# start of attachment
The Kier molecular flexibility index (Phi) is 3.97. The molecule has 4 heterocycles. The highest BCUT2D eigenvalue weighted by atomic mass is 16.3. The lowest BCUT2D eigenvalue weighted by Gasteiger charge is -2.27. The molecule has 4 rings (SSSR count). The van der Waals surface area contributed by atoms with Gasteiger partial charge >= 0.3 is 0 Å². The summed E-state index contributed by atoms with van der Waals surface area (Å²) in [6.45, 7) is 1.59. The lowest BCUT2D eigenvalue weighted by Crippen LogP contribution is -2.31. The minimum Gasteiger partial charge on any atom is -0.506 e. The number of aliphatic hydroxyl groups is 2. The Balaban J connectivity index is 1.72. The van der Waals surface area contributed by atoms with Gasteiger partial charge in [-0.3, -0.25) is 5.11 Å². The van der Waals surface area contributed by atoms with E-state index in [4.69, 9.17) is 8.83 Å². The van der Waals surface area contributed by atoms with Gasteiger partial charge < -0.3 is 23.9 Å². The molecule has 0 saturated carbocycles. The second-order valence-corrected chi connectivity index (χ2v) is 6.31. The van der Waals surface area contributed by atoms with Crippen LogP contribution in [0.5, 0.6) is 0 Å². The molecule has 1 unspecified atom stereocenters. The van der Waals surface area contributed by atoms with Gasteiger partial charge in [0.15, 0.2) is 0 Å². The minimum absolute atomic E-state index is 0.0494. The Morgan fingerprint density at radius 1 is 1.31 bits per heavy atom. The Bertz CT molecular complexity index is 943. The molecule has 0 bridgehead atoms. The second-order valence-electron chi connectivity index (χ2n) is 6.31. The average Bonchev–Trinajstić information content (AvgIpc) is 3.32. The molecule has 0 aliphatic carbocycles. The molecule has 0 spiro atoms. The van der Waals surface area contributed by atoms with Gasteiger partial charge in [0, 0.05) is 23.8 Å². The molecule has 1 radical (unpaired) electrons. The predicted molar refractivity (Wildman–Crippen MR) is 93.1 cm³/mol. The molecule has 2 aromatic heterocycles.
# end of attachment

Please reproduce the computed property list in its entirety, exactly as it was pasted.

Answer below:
The Kier molecular flexibility index (Phi) is 3.97. The molecule has 4 heterocycles. The highest BCUT2D eigenvalue weighted by atomic mass is 16.3. The lowest BCUT2D eigenvalue weighted by Gasteiger charge is -2.27. The molecule has 4 rings (SSSR count). The van der Waals surface area contributed by atoms with Gasteiger partial charge >= 0.3 is 0 Å². The summed E-state index contributed by atoms with van der Waals surface area (Å²) in [6.45, 7) is 1.59. The lowest BCUT2D eigenvalue weighted by Crippen LogP contribution is -2.31. The minimum Gasteiger partial charge on any atom is -0.506 e. The number of aliphatic hydroxyl groups is 2. The Balaban J connectivity index is 1.72. The van der Waals surface area contributed by atoms with Gasteiger partial charge in [-0.3, -0.25) is 5.11 Å². The van der Waals surface area contributed by atoms with E-state index in [4.69, 9.17) is 8.83 Å². The van der Waals surface area contributed by atoms with Gasteiger partial charge < -0.3 is 23.9 Å². The molecule has 0 saturated carbocycles. The second-order valence-corrected chi connectivity index (χ2v) is 6.31. The van der Waals surface area contributed by atoms with Crippen LogP contribution in [0.5, 0.6) is 0 Å². The molecule has 1 unspecified atom stereocenters. The van der Waals surface area contributed by atoms with Gasteiger partial charge in [0.15, 0.2) is 0 Å². The minimum absolute atomic E-state index is 0.0494. The Morgan fingerprint density at radius 1 is 1.31 bits per heavy atom. The Bertz CT molecular complexity index is 943. The molecule has 0 bridgehead atoms. The second-order valence-electron chi connectivity index (χ2n) is 6.31. The average Bonchev–Trinajstić information content (AvgIpc) is 3.32. The molecule has 0 aliphatic carbocycles. The molecule has 0 spiro atoms. The van der Waals surface area contributed by atoms with Gasteiger partial charge in [0, 0.05) is 23.8 Å². The molecule has 1 radical (unpaired) electrons. The predicted molar refractivity (Wildman–Crippen MR) is 93.1 cm³/mol. The molecule has 2 aromatic heterocycles.